Patients gather seven years after stage collapse to thank medical staff

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INDIANAPOLIS (WTHR) - Monday marked seven years since the State Fair Stage Collapse.

The tragedy in 2011 killed seven people and injured dozens of others.

"I remember everything," said Jaymie Polet. "I remember someone coming on and telling us they may clear us, that there's some storms coming in. Wait for their call. These dark clouds moved in. There's a ton of wind coming through. I watched the tarp go off and then I watched it coming down. And, after that I was hit and I don't remember much."

Polet and her mom Jill were under that collapsed stage. Both women were badly injured.

"I broke my both my legs. I had a torn achilles and a skull fracture as well," said Polet.

Her mom suffered fractures to her face and pelvis. First responders took mother and daughter to separate hospitals.

"My mom and I were separated. My mom was taken to Methodist because no one really knew we were together. My brother and my dad were in a different country at the time. My sister was 10. When I got here, I met someone at the stage collapse that actually happened to work here in the X-ray department, and she came with me to the hospital. When I got here, that's when people started to realize she doesn't have any family here," said Polet.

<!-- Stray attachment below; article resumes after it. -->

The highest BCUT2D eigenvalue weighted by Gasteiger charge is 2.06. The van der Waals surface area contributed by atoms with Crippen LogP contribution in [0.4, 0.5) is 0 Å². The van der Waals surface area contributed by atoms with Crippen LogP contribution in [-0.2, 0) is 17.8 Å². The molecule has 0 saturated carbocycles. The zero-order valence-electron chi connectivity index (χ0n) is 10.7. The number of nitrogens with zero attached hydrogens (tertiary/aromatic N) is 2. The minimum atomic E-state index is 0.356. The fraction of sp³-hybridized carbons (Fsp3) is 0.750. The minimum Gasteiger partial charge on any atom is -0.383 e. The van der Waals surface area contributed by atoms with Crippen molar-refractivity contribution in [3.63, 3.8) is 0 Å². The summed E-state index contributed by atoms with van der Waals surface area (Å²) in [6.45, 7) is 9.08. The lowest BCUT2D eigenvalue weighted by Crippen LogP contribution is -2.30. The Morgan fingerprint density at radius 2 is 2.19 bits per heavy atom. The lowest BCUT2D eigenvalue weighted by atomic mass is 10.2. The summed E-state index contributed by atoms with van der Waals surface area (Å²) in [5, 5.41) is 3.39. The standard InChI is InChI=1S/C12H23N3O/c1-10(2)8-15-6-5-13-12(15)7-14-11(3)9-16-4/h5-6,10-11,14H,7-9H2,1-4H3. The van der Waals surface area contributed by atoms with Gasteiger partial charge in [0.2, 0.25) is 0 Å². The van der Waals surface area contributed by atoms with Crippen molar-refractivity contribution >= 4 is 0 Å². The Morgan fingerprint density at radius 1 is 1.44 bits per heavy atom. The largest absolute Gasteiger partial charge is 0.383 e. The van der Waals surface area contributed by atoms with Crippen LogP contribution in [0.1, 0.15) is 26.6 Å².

But on this seven year anniversary of the tragedy, the two women came back to Indianapolis to thank those who treated them.

"I'm forever grateful to my staff in Methodist and to the staff here that took care of my daughter," said Jill Polet.

The Polet's good friend, Megan Toothman, was one of seven people who died. There are triggers that remind Jaymie Polet of that awful evening.

"In some ways, it's PTSD. When I hear sounds or think of things, I'll hear a song on the radio, and I'll think of our friend who passed away, it's little moments like that," said Jaymie Polet.

Jaymie says she is grateful for how the medical team went above and beyond during her hospital stay.

"I didn't have my mom but I had seven other moms here. It was a true sense of support and comfort because it was my home for a little bit. I feel love and supported. I just wanted my hair washed. And, one of the nurses said, ok. We're going to braid it too. They really took on that role. They brought be donuts. It was like I was their kid," said Jaymie Polet.